New Jersey Devils v Boston Bruins

Winning ugly: Bruins extend winning streak to seven games


It wasn’t as decisive as fans in Boston may have liked, but the Bruins extended their winning streak to seven games as they beat the struggling Columbus Blue Jackets by a 2-1 score in a shootout.

Thursday night’s game featured the worst team in the league playing on the road against the defending Stanley Cup champs. The champs also happened to enter the game on a six-game winning streak—so the outcome really shouldn’t come as much of a surprise, right? But it was the way the Bruins won the game that should raise a few eyebrows around the league. In that, they weren’t very impressive at all.

The Jackets scored the first goals of the game against back-up Tuukka Rask, but despite a strong effort, they were unable to get any other pucks past the Finnish netminder. The Bruins knotted the score at 1 and escaped to a shootout, where they finished off the comeback by beating Jackets’ goaltender Curtis Sanford twice in the skills competition. That’s right, the high-flying Bruins were only able to score a single goal against the Blue Jackets back-up in 65 minutes.

Even though Boston produced an underwhelming effort, the Bruins have been dominant over their seven game winning streak. The win was their fifth in their five game homestand. In fact, they scored 22 goals over the first four games of the homestand. But Thursday they proved they would win when the goals aren’t flowing as freely.

At the end of the day, another win is another win for the streaking Bruins. Likewise, another loss is just another loss for the Jackets who still haven’t won on the road this season.

Report: Islanders cut first-rounder Barzal from camp

Mathew Barzal
Getty Images
Leave a comment

It seems Mathew Barzal has played in his last game in a New York Islanders’ uniform for a little while.

Barzal took part in the Islanders’ preseason finale against the Washington Capitals on Sunday, but after that contest the Islanders decided to return him to WHL Seattle, per Newsday’s Arthur Staple.

He was taken with the 16th overall pick in 2015 NHL Entry Draft. That selection was well-traveled as it originally belonged to the Pittsburgh Penguins, but was involved in the David Perron trade and then moved to the Islanders as part of Edmonton’s deal to get Griffin Reinhart.

Barzal is noteworthy for his skill and speed, but he may have slipped in the draft due to a knee injury he sustained during the 2014-15 campaign.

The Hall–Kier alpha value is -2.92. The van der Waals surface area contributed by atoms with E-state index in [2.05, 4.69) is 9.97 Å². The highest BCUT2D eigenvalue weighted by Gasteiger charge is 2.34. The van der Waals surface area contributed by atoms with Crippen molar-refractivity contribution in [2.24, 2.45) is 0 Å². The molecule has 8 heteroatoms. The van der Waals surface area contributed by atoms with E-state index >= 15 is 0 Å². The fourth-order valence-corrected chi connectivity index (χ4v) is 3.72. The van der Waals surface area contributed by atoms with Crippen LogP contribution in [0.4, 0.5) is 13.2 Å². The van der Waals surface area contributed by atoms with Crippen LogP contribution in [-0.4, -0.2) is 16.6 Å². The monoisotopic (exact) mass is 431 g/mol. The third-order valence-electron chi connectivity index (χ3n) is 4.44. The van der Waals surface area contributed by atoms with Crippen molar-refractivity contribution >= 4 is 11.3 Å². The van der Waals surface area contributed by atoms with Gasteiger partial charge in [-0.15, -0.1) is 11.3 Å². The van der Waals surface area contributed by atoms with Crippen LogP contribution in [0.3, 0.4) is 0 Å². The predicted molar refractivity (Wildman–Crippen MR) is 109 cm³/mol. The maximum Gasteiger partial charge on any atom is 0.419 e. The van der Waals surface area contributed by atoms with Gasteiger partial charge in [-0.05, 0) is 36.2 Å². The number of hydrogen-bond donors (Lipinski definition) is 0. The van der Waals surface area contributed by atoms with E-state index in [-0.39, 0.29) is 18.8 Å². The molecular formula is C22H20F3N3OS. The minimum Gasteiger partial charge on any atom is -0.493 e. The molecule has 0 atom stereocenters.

The Islanders also reassigned Kirill Petrov, Kevin Czuczman, Scott Mayfield, and Adam Pelech to the AHL’s Bridgeport Sound Tigers.

Torres offered in-person hearing, potentially setting up long suspension

Torres hit

What will Raffi Torres get this time?

The 33-year-old forward that has become known primarily for his controversial hits has once again put himself in the sights of the NHL’s Department of Players Safety. They confirmed that he was offered an in-person hearing following his hit on Jakub Silfverberg Saturday night. He declined the opportunity to meet with them face-to-face, but the offer itself is an important detail because it gives the league the option to suspend him for more than five games.

It certainly seems like the stage is set for a lengthy suspension. While Torres is not considered a repeat offender as his last suspension came more than 18 months ago, the NHL still retains the right to consider his history when deciding on this matter.

Among other incidents, he was once was banned from 25 games for his hit on Marian Hossa in 2012, although it was later reduced to 21 contests after an appeal. The NHL found that Torres was guilty of breaking three rules for that hit; namely interference, charging, and illegally hitting the head. The NHL is reviewing Torres’ latest incident for the same three violations.

You can see the hit below:

And here it is slowed down:

Torres got a match penalty and Silfverberg left the game. Fortunately, Ducks coach Bruce Boudreau said that Silfverberg could have returned, but was kept out for precautionary reasons.